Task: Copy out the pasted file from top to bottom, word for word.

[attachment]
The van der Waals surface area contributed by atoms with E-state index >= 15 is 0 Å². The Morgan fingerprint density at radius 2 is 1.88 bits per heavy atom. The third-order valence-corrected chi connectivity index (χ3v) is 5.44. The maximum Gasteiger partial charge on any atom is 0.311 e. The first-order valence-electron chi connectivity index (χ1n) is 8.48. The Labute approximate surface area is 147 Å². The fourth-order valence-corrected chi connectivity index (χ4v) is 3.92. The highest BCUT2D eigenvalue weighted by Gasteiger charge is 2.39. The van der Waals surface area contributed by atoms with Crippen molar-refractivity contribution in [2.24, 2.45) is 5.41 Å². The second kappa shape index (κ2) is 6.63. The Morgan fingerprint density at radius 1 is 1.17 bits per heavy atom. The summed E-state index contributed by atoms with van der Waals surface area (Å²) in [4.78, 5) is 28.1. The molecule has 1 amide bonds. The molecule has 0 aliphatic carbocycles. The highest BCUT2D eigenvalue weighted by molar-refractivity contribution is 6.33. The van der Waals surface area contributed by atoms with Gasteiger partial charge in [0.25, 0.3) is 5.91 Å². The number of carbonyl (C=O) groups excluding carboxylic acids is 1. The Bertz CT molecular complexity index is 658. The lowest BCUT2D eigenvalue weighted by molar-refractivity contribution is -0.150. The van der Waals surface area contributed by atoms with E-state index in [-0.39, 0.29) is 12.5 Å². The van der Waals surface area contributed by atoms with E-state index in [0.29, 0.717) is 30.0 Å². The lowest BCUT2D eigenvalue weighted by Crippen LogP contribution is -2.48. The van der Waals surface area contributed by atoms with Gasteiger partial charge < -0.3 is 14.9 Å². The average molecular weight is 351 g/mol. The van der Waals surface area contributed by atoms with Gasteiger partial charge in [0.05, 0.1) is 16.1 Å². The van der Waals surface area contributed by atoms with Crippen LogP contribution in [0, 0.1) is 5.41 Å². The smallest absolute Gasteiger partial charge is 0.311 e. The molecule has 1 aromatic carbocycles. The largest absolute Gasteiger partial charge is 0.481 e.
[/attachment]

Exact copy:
The van der Waals surface area contributed by atoms with E-state index >= 15 is 0 Å². The Morgan fingerprint density at radius 2 is 1.88 bits per heavy atom. The third-order valence-corrected chi connectivity index (χ3v) is 5.44. The maximum Gasteiger partial charge on any atom is 0.311 e. The first-order valence-electron chi connectivity index (χ1n) is 8.48. The Labute approximate surface area is 147 Å². The fourth-order valence-corrected chi connectivity index (χ4v) is 3.92. The highest BCUT2D eigenvalue weighted by Gasteiger charge is 2.39. The van der Waals surface area contributed by atoms with Crippen molar-refractivity contribution in [2.24, 2.45) is 5.41 Å². The second kappa shape index (κ2) is 6.63. The Morgan fingerprint density at radius 1 is 1.17 bits per heavy atom. The summed E-state index contributed by atoms with van der Waals surface area (Å²) in [4.78, 5) is 28.1. The molecule has 1 amide bonds. The molecule has 0 aliphatic carbocycles. The highest BCUT2D eigenvalue weighted by molar-refractivity contribution is 6.33. The van der Waals surface area contributed by atoms with Gasteiger partial charge in [0.25, 0.3) is 5.91 Å². The number of carbonyl (C=O) groups excluding carboxylic acids is 1. The Bertz CT molecular complexity index is 658. The lowest BCUT2D eigenvalue weighted by molar-refractivity contribution is -0.150. The van der Waals surface area contributed by atoms with E-state index in [-0.39, 0.29) is 12.5 Å². The van der Waals surface area contributed by atoms with E-state index in [0.29, 0.717) is 30.0 Å². The lowest BCUT2D eigenvalue weighted by Crippen LogP contribution is -2.48. The van der Waals surface area contributed by atoms with Gasteiger partial charge < -0.3 is 14.9 Å². The average molecular weight is 351 g/mol. The van der Waals surface area contributed by atoms with Gasteiger partial charge in [0.05, 0.1) is 16.1 Å². The van der Waals surface area contributed by atoms with Crippen LogP contribution in [0, 0.1) is 5.41 Å². The smallest absolute Gasteiger partial charge is 0.311 e. The molecule has 1 aromatic carbocycles. The largest absolute Gasteiger partial charge is 0.481 e.